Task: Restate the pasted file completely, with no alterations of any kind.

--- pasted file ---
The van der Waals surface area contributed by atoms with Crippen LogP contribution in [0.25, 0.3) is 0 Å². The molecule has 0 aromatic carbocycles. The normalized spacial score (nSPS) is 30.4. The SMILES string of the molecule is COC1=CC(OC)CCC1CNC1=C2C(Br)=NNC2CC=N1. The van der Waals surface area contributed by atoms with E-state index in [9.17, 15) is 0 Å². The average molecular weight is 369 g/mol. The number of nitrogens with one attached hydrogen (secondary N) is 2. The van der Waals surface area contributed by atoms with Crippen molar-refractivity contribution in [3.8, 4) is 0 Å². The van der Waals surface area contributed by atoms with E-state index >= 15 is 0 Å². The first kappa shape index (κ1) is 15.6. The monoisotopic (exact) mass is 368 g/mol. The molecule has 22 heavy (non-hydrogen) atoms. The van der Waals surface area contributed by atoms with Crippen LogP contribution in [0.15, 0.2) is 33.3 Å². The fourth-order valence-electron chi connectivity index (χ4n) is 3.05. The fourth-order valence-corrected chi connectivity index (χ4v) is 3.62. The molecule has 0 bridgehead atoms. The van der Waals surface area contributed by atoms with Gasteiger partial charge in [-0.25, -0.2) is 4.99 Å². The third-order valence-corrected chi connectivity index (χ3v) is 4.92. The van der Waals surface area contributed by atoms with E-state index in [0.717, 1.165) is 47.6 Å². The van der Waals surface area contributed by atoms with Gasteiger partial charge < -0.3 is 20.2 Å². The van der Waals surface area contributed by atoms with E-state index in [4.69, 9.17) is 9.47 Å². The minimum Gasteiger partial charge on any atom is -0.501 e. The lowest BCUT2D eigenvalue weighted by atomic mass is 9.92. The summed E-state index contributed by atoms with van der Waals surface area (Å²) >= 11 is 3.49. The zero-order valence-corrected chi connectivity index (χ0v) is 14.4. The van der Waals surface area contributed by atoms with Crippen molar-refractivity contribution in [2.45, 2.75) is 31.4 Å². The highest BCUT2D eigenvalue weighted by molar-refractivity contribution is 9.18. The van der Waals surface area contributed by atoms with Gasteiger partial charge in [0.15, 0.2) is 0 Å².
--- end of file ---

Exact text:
The van der Waals surface area contributed by atoms with Crippen LogP contribution in [0.25, 0.3) is 0 Å². The molecule has 0 aromatic carbocycles. The normalized spacial score (nSPS) is 30.4. The SMILES string of the molecule is COC1=CC(OC)CCC1CNC1=C2C(Br)=NNC2CC=N1. The van der Waals surface area contributed by atoms with E-state index in [9.17, 15) is 0 Å². The average molecular weight is 369 g/mol. The number of nitrogens with one attached hydrogen (secondary N) is 2. The van der Waals surface area contributed by atoms with Crippen molar-refractivity contribution in [3.8, 4) is 0 Å². The van der Waals surface area contributed by atoms with E-state index >= 15 is 0 Å². The first kappa shape index (κ1) is 15.6. The monoisotopic (exact) mass is 368 g/mol. The molecule has 22 heavy (non-hydrogen) atoms. The van der Waals surface area contributed by atoms with Crippen LogP contribution in [0.15, 0.2) is 33.3 Å². The fourth-order valence-electron chi connectivity index (χ4n) is 3.05. The fourth-order valence-corrected chi connectivity index (χ4v) is 3.62. The molecule has 0 bridgehead atoms. The van der Waals surface area contributed by atoms with Gasteiger partial charge in [-0.25, -0.2) is 4.99 Å². The third-order valence-corrected chi connectivity index (χ3v) is 4.92. The van der Waals surface area contributed by atoms with E-state index in [0.717, 1.165) is 47.6 Å². The van der Waals surface area contributed by atoms with Gasteiger partial charge < -0.3 is 20.2 Å². The van der Waals surface area contributed by atoms with E-state index in [4.69, 9.17) is 9.47 Å². The minimum Gasteiger partial charge on any atom is -0.501 e. The lowest BCUT2D eigenvalue weighted by atomic mass is 9.92. The summed E-state index contributed by atoms with van der Waals surface area (Å²) >= 11 is 3.49. The zero-order valence-corrected chi connectivity index (χ0v) is 14.4. The van der Waals surface area contributed by atoms with Crippen molar-refractivity contribution in [2.45, 2.75) is 31.4 Å². The highest BCUT2D eigenvalue weighted by molar-refractivity contribution is 9.18. The van der Waals surface area contributed by atoms with Gasteiger partial charge in [0.15, 0.2) is 0 Å².